Ireland beat Argentina but fail to set the world on fire
Ireland 29 Argentina 9: Ireland and Argentina games tend to be close, for which reason yesterday’s 20-point winning margin might at first glance look highly impressive.
It wasn’t. Ireland played well between the 10th and 40th minutes but other than that they were poor.
They made heavy work of this and their second half performance was worryingly flat. Had Felipe Contepomi been kicking as he can the outcome might have been very different.
World Cup hopefuls? The evidence of November suggests nothing of the sort. Having suffered defeats in two of the first three of their four 2010 Guinness Series Tests — indeed, losses in seven of their previous eight matches, five of them Tests — Ireland needed to show improvement.
That was the motivation in a bitterly cold, 20,000-short-of-capacity Aviva Stadium where play was only possible thanks to under-soil heating and a morning of hard graft by the ground staff.
Argentina made the better start and for the first 10 minutes Ireland were on the rack, particularly in the scrum of which the Pumas are masters. Not that it was all down to their ability, for Ireland made problems for themselves by messing up in the basics.
The first time they took the ball into contact they turned it over. The first line-out was lost, the first scrum saw them concede a free for engaging too early. Jonathan Sexton then put the ball out on the full from outside the 22. All silly errors.
But they escaped punishment, with Felipe Contepomi miscuing a straightforward drop goal and man of the match Jamie Heaslip then getting himself between the ageless Mario Ledesma and the line as the pressure intensified.
That Ireland came through without conceding points was hugely significant. And having done so, finally they escaped from under the cosh and began to play.
Once they did they made it count. For half-an-hour at any rate. Fortunately they did enough in that period to win the match for the second half was a non-event until the final minute.
Gordon D’Arcy’s first break after 11 minutes revealed the frailty of the visitors’ defence. Notice had been served. The back three then combined to earn a penalty with Geordan Murphy, Tommy Bowe and Andrew Trimble, who ran a great angle, having activated the alarm bell in Argentina’s defence.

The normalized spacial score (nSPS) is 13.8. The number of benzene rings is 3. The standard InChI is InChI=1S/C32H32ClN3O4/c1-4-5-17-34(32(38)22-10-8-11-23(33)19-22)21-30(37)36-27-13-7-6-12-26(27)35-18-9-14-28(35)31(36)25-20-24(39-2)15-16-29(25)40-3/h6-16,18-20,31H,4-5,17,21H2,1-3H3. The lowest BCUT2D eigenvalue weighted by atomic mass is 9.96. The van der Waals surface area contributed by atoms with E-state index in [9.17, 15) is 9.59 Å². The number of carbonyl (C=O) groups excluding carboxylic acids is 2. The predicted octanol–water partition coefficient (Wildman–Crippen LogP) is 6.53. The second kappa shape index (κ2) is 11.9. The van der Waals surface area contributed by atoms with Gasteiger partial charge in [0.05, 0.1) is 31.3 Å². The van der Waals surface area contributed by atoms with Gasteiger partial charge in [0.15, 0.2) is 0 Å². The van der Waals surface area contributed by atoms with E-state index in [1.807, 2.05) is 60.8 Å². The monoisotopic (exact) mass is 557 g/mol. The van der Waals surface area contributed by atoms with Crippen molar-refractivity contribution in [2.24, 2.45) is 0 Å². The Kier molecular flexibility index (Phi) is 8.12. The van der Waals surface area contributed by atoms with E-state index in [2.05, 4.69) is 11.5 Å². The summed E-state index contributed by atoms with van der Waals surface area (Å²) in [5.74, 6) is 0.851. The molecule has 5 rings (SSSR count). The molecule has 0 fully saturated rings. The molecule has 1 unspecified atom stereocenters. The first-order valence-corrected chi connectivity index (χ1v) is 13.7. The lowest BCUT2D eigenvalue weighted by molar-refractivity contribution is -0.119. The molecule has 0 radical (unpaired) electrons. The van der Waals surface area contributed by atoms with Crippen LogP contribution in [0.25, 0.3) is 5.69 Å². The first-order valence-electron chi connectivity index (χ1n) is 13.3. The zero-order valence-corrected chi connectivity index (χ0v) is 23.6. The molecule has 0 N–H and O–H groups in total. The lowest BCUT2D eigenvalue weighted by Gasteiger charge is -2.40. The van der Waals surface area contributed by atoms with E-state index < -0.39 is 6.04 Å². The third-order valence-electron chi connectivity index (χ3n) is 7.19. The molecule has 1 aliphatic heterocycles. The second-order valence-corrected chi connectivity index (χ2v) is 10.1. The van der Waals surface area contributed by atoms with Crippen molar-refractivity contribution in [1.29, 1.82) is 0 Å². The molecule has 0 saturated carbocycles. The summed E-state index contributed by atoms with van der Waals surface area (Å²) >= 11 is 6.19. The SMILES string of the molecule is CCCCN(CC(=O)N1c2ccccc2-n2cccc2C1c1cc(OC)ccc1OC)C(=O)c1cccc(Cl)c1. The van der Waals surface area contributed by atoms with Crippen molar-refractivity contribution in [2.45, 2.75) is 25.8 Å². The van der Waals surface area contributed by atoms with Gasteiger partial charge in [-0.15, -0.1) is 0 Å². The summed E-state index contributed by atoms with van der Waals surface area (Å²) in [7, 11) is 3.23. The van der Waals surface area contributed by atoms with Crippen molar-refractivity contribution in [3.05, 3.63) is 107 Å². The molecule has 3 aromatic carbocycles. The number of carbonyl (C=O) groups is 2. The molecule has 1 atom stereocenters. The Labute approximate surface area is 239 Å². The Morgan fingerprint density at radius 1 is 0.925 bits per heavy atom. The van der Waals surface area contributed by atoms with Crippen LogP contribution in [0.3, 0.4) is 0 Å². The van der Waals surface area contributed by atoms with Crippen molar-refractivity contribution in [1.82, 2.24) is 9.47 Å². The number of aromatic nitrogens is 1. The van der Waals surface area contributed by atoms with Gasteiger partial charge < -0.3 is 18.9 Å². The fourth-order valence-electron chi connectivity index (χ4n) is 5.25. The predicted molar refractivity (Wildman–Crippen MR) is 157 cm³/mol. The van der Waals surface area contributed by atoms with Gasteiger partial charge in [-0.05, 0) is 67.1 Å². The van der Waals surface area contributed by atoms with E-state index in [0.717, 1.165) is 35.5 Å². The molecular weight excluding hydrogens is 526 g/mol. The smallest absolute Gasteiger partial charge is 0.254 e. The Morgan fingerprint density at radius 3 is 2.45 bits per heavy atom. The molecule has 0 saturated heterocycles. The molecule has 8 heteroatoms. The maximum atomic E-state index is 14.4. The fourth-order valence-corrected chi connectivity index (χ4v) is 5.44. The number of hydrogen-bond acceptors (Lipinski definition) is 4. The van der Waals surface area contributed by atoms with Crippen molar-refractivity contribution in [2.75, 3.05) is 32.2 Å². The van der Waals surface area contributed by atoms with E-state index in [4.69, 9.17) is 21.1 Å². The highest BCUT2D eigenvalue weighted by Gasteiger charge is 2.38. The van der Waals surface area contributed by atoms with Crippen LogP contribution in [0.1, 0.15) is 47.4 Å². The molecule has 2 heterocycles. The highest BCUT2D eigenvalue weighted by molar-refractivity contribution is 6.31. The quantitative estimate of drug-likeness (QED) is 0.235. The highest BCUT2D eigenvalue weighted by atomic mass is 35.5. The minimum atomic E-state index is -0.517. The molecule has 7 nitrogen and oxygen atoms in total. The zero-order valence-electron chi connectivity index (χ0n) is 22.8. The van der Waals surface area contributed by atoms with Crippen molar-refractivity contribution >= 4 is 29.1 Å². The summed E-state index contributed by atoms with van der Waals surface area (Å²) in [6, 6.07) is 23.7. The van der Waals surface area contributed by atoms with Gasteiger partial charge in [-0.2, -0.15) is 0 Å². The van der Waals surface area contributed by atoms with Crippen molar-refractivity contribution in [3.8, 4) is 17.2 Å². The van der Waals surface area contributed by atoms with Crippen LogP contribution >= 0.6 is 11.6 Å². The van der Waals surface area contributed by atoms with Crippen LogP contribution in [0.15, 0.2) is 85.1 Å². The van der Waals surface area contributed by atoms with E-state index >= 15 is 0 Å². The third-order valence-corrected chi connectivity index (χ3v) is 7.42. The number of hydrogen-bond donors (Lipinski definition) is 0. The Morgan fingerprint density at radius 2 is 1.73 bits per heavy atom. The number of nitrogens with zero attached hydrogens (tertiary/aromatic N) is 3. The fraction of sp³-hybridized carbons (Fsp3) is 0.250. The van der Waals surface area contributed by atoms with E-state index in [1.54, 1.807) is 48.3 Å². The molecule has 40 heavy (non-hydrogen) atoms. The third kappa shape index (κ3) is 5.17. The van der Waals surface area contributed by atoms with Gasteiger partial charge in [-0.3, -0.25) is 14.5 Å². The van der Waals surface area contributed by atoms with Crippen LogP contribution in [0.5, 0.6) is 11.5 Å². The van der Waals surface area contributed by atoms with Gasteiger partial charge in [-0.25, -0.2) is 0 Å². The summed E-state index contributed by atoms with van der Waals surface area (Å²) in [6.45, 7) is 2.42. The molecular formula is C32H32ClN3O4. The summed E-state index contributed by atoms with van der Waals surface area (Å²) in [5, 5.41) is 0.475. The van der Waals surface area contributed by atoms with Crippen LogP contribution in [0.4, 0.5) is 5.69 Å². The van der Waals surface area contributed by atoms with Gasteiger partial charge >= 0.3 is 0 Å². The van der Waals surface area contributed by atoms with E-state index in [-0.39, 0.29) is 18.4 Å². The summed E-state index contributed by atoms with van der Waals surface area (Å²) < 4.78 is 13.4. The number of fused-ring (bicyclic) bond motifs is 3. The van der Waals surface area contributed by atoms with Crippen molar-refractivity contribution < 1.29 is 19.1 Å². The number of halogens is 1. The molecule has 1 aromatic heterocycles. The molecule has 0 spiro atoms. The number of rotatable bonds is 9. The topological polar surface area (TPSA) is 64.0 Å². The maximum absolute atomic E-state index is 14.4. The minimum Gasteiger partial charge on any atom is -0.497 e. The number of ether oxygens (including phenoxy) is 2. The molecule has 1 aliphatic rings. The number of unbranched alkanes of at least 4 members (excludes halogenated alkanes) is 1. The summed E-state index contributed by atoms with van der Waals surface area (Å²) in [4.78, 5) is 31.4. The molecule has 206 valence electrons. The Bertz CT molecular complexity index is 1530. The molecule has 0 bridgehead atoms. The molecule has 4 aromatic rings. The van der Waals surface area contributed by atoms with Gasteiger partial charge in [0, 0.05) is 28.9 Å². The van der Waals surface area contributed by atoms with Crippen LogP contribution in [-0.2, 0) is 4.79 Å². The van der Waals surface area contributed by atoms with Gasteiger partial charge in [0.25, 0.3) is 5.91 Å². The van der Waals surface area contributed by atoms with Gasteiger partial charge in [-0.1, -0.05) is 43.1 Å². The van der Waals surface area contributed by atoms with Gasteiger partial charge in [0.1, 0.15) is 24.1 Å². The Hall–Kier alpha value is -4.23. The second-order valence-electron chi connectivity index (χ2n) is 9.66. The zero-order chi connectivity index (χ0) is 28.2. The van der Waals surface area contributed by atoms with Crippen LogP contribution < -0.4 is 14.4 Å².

Sexton’s kick was true and Ireland led 3-0. Six minutes later they notched the game’s first try, with Stephen Ferris getting his second touchdown in successive matches following an impressive build-up in which Bowe and Heaslip showed good hands and judgement. Sexton converted and having been on the ropes, Ireland found themselves 10-0 up at the end of the first quarter.
Contepomi squandered a chance to reduce the deficit when he fluffed a 23rd minute penalty, with Sexton — who has succeeded the Argentina captain as the new darling of the Leinster crowd — promptly taking the opportunity to show him how it’s done by nailing his third kick from three attempts six minutes later.
Even when the South Americans’ captain got it right two minutes later to make it 13-3, Sexton responded by adding three further points when Rodrigo Roncero was penalised for holding Peter Stringer.
Contepomi missed again in the 37th minute and Sexton rubbed his nose in the dirt once more by making it a perfect five from half first half kicks on the interval.
Contepomi’s misery in the city where he once was adored continued when, after 47 minutes, he wasted another kick, his third miss from four attempts.
But Ireland had become ragged, with Argentina making the running again. Their reward came when Contepomi at last got it right by landing a 58th minute goal from the 10-metre line which made it 19-6.
Some of Ireland’s bad habits reappeared, with the ball being kicked away cheaply several times as when, following fine play by D’Arcy and the looping Sexton, Murphy inexplicably hoofed it into touch on the full when Bowe would have been in the clear had the pass come. A magnificent Sexton penalty from half-way in the 66th minute maintained his perfect record — six from six — and finally gave Ireland their first points of a hugely worrying second half.
Just how worrying was underlined when the concession of another very cheap penalty saw Contepomi make it 22-9.
Right at the death Ireland put a little more space between themselves and the Pumas, for although replacement Keith Earls was denied by Welsh TMO Hugh Watkins whose controversial verdict was reminiscent of that against Ulster’s Adam D’Arcy in Treviso, D’Arcy’s chip and chase gave them a second score.
Replacement Ronan O’Gara converted and referee Mark Lawrence did everyone a favour by blowing for time.